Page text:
Ricky gears up for chance at medal glory at national games
- Credit: copyright ARCHANT 2017
Special Olympics Norfolk athlete Ricky Brown is already a winner in the eyes of family, friends and team-mates as he heads for the biggest competition of his life next week.
Ricky, of Caister Road, Great Yarmouth, will be competing in the 100 metres, long jump and mini javelin at the Special Olympics GB National Summer Games as part of a 28-strong Norfolk team that his fundraising efforts helped put on the road to the Sheffield championships.
In June, Ricky headed up a sponsored relay run on Gorleston seafront and raised more than £1,000 towards the cost of sending the Special Olympics Norfolk (SON) team to the games which are held every four years for athletes with intellectual disabilities.
Proud parents Michael and Denise will be cheering Ricky on in Sheffield.
Mrs Brown said: “Competing in the National Games is something we never dreamed he’d be able to do.
“It’s a major achievement for him to go out there in a crowd and compete with people he doesn’t know.
“Ricky’s always aiming high. He’s very positive and always likes to get a medal. To us, though, we just hope he enjoys it. We’re not worried about the medals.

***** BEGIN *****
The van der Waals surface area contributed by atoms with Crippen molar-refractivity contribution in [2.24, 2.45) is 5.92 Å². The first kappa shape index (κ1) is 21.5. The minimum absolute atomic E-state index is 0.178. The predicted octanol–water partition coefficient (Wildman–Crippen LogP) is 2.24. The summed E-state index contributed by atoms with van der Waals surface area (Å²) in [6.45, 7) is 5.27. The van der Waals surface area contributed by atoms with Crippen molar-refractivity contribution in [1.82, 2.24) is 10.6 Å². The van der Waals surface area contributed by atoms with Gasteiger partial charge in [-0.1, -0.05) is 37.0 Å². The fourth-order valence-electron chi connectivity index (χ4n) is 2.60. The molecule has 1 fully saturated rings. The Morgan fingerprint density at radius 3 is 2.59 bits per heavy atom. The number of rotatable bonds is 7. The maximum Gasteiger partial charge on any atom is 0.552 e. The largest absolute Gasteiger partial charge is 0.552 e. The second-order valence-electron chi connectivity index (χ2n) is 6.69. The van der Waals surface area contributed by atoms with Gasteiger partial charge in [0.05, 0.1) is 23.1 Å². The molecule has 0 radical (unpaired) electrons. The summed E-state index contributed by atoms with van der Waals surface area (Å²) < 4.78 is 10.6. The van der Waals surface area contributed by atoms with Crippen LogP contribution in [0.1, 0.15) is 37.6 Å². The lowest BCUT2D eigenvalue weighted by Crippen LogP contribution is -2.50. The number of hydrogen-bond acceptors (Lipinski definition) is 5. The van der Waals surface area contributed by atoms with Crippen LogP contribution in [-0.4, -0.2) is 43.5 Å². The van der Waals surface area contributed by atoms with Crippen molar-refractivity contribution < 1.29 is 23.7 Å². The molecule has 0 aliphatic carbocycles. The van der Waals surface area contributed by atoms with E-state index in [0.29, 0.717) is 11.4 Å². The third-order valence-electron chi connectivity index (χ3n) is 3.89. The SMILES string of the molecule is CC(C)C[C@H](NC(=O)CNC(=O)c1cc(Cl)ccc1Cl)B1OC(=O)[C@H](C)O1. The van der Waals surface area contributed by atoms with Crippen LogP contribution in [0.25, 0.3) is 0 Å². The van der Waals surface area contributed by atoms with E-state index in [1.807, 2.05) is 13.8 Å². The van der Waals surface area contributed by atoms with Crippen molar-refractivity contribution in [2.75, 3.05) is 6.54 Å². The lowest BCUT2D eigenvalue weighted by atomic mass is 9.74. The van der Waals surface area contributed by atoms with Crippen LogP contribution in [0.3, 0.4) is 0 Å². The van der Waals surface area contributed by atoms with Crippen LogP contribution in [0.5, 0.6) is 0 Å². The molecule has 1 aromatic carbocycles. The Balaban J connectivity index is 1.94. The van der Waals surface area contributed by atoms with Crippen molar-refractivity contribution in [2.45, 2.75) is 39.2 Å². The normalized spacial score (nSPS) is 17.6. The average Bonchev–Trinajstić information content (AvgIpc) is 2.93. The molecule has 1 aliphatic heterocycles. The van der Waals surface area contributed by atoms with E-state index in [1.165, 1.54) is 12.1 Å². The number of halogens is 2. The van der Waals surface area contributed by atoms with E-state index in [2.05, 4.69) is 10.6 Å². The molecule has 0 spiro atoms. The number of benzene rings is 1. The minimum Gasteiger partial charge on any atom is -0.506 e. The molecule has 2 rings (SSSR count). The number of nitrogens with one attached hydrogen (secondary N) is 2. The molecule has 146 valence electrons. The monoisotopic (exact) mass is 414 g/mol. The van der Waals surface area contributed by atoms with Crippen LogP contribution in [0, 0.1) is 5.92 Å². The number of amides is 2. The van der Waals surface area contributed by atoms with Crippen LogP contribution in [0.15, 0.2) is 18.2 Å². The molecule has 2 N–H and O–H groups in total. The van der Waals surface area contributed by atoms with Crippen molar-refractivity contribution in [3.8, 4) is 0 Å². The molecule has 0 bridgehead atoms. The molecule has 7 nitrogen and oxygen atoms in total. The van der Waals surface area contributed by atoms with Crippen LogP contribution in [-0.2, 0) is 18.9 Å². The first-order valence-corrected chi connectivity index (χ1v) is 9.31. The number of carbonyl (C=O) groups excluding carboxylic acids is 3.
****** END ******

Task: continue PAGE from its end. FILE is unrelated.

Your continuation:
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“We’re so proud of him. He’s achieved such a lot already.”
Ricky, who studied at East Coast College, has a range of personal difficulties including autism, ADHD and attachment disorder, but has formed an enthusiastic dedication to athletics and joined the mainstream Great Yarmouth Athletics Club in March this year.
Kay Bailey, of Special Olympics Norfolk, said: “Ricky is such a success story for SON.
“His positive attitude and beaming smile have been an inspiration to so many people on the SON athletics team.
“He has been training with us for three years during which time he has gained so much confidence. He has taken part in regional events and won medals in Boston and Ipswich and most recently in Norwich.”
SON is run by volunteers and offers both summer and winter training and competition to around 100 athletes.
Unlike Paralympics, which is for elite disabled sportspeople, Special Olympics is for all abilities and ages.
To find out more about SON at the national games, visit www.specialolympicsnorfolk.com